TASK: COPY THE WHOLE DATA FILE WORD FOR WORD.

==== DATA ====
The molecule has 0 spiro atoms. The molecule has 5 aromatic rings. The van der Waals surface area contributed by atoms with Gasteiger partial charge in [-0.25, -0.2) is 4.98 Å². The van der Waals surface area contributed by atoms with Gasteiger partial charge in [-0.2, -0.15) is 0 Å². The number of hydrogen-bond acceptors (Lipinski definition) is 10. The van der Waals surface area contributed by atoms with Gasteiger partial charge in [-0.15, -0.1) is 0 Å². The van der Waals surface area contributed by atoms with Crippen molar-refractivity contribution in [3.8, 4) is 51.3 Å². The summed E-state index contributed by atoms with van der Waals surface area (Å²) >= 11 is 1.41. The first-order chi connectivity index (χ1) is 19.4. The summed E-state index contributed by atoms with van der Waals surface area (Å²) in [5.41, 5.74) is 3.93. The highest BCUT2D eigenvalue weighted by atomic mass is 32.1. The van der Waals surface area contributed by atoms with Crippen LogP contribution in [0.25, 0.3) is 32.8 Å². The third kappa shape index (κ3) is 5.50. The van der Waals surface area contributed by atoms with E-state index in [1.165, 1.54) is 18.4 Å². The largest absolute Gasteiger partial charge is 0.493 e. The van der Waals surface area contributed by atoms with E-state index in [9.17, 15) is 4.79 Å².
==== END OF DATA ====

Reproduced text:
The molecule has 0 spiro atoms. The molecule has 5 aromatic rings. The van der Waals surface area contributed by atoms with Gasteiger partial charge in [-0.25, -0.2) is 4.98 Å². The van der Waals surface area contributed by atoms with Gasteiger partial charge in [-0.2, -0.15) is 0 Å². The number of hydrogen-bond acceptors (Lipinski definition) is 10. The van der Waals surface area contributed by atoms with Gasteiger partial charge in [-0.15, -0.1) is 0 Å². The van der Waals surface area contributed by atoms with Crippen molar-refractivity contribution in [3.8, 4) is 51.3 Å². The summed E-state index contributed by atoms with van der Waals surface area (Å²) >= 11 is 1.41. The first-order chi connectivity index (χ1) is 19.4. The summed E-state index contributed by atoms with van der Waals surface area (Å²) in [5.41, 5.74) is 3.93. The highest BCUT2D eigenvalue weighted by atomic mass is 32.1. The van der Waals surface area contributed by atoms with Crippen LogP contribution in [0.25, 0.3) is 32.8 Å². The third kappa shape index (κ3) is 5.50. The van der Waals surface area contributed by atoms with E-state index in [1.165, 1.54) is 18.4 Å². The largest absolute Gasteiger partial charge is 0.493 e. The van der Waals surface area contributed by atoms with E-state index in [9.17, 15) is 4.79 Å².